Henry Street Settlement Day Care
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Admission limited to low-income families
Founded in 1893 on Manhattan's Lower East Side, Henry Street Settlement has two pre-kindergarten classes as part of a wide range of social services, arts and health care programs. Pre-k hours are from 8:30 am to 3 pm but there are "wrap-around" hours from 8 am to 6 pm available to working parents, for a fee.
The building, across the street from Vladeck Houses, was undergoing a renovation at the time of our visit, including a new kitchen and fresh paint to lighten dark cinderblock hallways. The classrooms themselves boast big windows, but more importantly, attentive teachers encourage kids to talk as they work and playand provide clear limits that help them feel safe. Children walk to neighborhood playgrounds or play in the spacious gym on rainy days.
The rooms were filled with a busy hum during our morning visit. It was still early in the school year, yet routines had been clearly established. Children carried self-chosen activities to tables and put them away, unasked, when they finished. Adults moved to potential areas of conflict with matter-of-fact statements: "You can share," "Play together," or "Lend a helping hand," to which children readily responded. Teachers also furthered children's explorations with questions such as: "Which one is longer?" "Can you add to the length?"We also watched a teacher gently set clear boundaries for a child who had ignored a final reminder for the optional breakfast offered, telling her that she needed to eat first, play later, and allowing the natural consequence take its course.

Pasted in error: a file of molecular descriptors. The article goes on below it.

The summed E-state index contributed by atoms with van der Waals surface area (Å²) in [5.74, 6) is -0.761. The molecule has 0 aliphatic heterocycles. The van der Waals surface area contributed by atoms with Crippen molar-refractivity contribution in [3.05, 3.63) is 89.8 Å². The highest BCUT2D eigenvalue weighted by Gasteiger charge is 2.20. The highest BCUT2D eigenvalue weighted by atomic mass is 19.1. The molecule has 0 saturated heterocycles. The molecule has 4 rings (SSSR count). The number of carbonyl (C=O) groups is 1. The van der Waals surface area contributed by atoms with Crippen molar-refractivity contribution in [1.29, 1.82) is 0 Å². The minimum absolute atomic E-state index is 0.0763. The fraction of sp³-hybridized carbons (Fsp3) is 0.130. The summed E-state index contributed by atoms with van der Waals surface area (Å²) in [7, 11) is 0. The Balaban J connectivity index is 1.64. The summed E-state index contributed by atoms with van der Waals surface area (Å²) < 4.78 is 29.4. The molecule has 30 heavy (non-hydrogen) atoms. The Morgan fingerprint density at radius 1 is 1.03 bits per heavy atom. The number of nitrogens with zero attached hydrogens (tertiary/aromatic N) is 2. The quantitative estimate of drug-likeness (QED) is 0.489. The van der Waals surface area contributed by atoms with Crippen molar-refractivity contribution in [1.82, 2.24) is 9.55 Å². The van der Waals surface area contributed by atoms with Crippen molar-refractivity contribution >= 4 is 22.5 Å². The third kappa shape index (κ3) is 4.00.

Teachers spoke fondly about their students. "It's a very good bunch," said a teacher who had studied at Hunter College and was bilingual in Chinese and English. Children take field trip to pick pumpkins and to Coney Island. They also go on neighborhood walks. The child-size bathrooms are a short distance down the hall and children visit them with a teacher.
Admissions: Open to families who meet income requirements. There were about five spaces still open, due in part to the many new pre-k options for families in the neighborhood. (Lydie Raschka, September 2015)Read more